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  • Jancis Robinson
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  • Jancis Robinson
6 Jul 2013

This is a longer version of an article also published in the Financial Times.

See tasting notes on all 47 wines. 

I know I have the best job in the world. I generally have the chance to experience great wine far more often than I deserve. But over nine days recently I was ridiculously lucky, lucky enough to be treated to no fewer than five very serious wine dinners - serious as in the quality and age of the wine rather than the demeanour of the attendees. Vintages included three from each of the near-mythical 1959 and 1945 and two each from the famously long-lived 1928 and the best wartime vintage, 1943. If the dinners had taken place in the last century, chances are that my hosts would all have been British, but last month only one of them was, a neighbour with a particularly enviable cellar. The others were born in Hong Kong, mainland China and, in the case of the last two of these five dinners, on consecutive nights in Switzerland, Greece.

My Greek host had lured me to Switzerland with the promise of a complete vertical of Petrus, famously the most expensive red bordeaux of all, from 1970 to 1982, thereby filling in a whole nine gaps in my collection of tasting notes. The irony is, however, that most of these gaps are the weakest vintages of that particular period and were particularly difficult for my host to track down. He already had vintages such as 1982, 1985, 1990 and 2000 in quantity but it took some real sleuthing to track down lesser years from the early and late 1970s, most examples of which have presumably already been drunk.

Having assembled a group of friends, a couple of Bulgarian musicians to serenade us, and young Czech chef David Jehlicka, whose talents they had spotted on a private cruise, our Greek hosts plunged us straight into this world-famous Pomerol with glasses of the 1972 and 1973 Petrus on their terrace before dinner. Neither of these years has much of a reputation but I was amazed by how delicious the 1972 was: seductively heady even if pretty lightweight. Clutching my BlackBerry so as to record every nuance, I actually found myself keying in the absurd phrase 'an aperitif Petrus'. The 1973 was looking pretty good, too, even if more concentrated and austere, almost more like a Cabernet-dominated left-bank wine than the all-Merlot star of the right bank of the Gironde. In fact I thought the 1973 still had quite a way to go, unlike our oxidised bottle of 1974, the light and charming 1976, the light and leafy 1977, the rather undramatic 1978 and, even more evolved, 1979.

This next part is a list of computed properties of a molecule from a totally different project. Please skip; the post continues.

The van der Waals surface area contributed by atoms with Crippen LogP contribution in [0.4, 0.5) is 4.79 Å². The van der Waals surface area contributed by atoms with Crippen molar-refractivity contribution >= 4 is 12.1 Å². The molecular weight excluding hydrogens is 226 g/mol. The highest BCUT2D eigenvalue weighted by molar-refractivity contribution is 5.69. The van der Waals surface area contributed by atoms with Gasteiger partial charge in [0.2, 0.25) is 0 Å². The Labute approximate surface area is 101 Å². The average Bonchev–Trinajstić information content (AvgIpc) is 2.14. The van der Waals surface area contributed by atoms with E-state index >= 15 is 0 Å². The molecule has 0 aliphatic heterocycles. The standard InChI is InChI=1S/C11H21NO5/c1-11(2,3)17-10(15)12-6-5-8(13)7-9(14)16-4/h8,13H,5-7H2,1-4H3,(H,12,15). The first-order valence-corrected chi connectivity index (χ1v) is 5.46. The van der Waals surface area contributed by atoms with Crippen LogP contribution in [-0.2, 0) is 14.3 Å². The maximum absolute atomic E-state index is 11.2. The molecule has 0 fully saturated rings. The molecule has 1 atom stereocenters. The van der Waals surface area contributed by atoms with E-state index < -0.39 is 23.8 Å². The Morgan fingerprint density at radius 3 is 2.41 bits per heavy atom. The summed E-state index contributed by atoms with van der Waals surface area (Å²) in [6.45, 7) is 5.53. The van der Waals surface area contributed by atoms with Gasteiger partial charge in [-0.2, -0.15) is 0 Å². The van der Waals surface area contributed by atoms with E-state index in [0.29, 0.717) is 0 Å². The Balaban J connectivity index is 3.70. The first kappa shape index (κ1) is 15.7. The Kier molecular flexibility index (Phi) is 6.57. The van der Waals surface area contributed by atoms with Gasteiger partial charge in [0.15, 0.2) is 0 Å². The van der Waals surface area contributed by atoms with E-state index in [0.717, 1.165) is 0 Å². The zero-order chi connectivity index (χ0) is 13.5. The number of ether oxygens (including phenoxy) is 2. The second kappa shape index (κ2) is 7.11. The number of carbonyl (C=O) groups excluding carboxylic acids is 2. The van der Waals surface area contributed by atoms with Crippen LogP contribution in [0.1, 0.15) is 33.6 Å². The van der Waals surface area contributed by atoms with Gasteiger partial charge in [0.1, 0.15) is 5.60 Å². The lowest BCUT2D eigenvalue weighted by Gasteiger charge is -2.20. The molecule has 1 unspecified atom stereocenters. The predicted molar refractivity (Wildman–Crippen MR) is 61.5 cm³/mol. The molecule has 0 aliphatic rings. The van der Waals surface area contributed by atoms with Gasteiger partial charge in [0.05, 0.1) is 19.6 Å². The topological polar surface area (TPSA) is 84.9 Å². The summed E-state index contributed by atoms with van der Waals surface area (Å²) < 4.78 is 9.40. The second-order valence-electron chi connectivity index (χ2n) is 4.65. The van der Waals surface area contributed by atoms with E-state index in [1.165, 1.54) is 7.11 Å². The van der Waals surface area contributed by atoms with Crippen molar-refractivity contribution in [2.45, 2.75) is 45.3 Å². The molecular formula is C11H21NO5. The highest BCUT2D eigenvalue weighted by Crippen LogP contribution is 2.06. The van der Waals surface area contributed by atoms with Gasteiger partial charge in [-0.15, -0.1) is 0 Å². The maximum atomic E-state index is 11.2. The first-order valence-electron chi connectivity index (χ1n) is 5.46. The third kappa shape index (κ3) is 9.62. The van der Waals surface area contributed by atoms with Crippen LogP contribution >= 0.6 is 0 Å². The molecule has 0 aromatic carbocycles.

None of the other vintages seemed to have reached its peak, even the less celebrated 1980 and 1981, neither of them short of charm though neither with anything like the intensity of the four famous vintages which had been kept for the end, to be savoured with our lamb served two ways (I enjoyed the slow-cooked shoulder so much that I had to decline the rack). There was a massive gear change with these last four vintages, all of them bought en primeur in original wooden cases. Both the 1970 and i971 were quite stunning, the 1970 being a particularly fine bottle of this famous vintage. (With wines as old as this, individual bottles can vary considerably.) 1975 is another famous vintage for Petrus but this particular bottle was just a tad short of perfection. The 1982, on the other hand - from such a celebrated vintage that, at over £4,000 a bottle, it was much the most expensive wine we tried - was obviously still too young, and on the night much less seductive than the 1982 from its neighbour Ch Lafleur had been the night before.